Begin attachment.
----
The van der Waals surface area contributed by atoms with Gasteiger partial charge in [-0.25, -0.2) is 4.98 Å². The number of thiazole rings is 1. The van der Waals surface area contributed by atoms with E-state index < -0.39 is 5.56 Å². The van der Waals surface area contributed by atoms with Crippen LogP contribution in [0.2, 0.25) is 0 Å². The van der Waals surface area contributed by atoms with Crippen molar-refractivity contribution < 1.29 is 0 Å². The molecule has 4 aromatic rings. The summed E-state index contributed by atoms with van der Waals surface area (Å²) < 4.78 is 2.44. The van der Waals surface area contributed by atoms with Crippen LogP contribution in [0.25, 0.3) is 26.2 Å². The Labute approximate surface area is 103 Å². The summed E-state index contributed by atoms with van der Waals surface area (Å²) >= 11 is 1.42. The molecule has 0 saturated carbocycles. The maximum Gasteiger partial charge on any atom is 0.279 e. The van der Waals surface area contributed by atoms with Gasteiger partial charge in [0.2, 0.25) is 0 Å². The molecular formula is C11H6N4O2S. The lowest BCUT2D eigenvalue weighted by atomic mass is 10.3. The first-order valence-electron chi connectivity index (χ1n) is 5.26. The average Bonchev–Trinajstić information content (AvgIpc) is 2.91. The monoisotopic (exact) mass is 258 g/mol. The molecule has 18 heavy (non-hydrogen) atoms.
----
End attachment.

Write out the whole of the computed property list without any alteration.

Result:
The van der Waals surface area contributed by atoms with Gasteiger partial charge in [-0.25, -0.2) is 4.98 Å². The number of thiazole rings is 1. The van der Waals surface area contributed by atoms with E-state index < -0.39 is 5.56 Å². The van der Waals surface area contributed by atoms with Crippen LogP contribution in [0.2, 0.25) is 0 Å². The van der Waals surface area contributed by atoms with Crippen molar-refractivity contribution < 1.29 is 0 Å². The molecule has 4 aromatic rings. The summed E-state index contributed by atoms with van der Waals surface area (Å²) < 4.78 is 2.44. The van der Waals surface area contributed by atoms with Crippen LogP contribution in [0.25, 0.3) is 26.2 Å². The Labute approximate surface area is 103 Å². The summed E-state index contributed by atoms with van der Waals surface area (Å²) >= 11 is 1.42. The molecule has 0 saturated carbocycles. The maximum Gasteiger partial charge on any atom is 0.279 e. The van der Waals surface area contributed by atoms with Gasteiger partial charge in [0.2, 0.25) is 0 Å². The molecular formula is C11H6N4O2S. The lowest BCUT2D eigenvalue weighted by atomic mass is 10.3. The first-order valence-electron chi connectivity index (χ1n) is 5.26. The average Bonchev–Trinajstić information content (AvgIpc) is 2.91. The monoisotopic (exact) mass is 258 g/mol. The molecule has 18 heavy (non-hydrogen) atoms.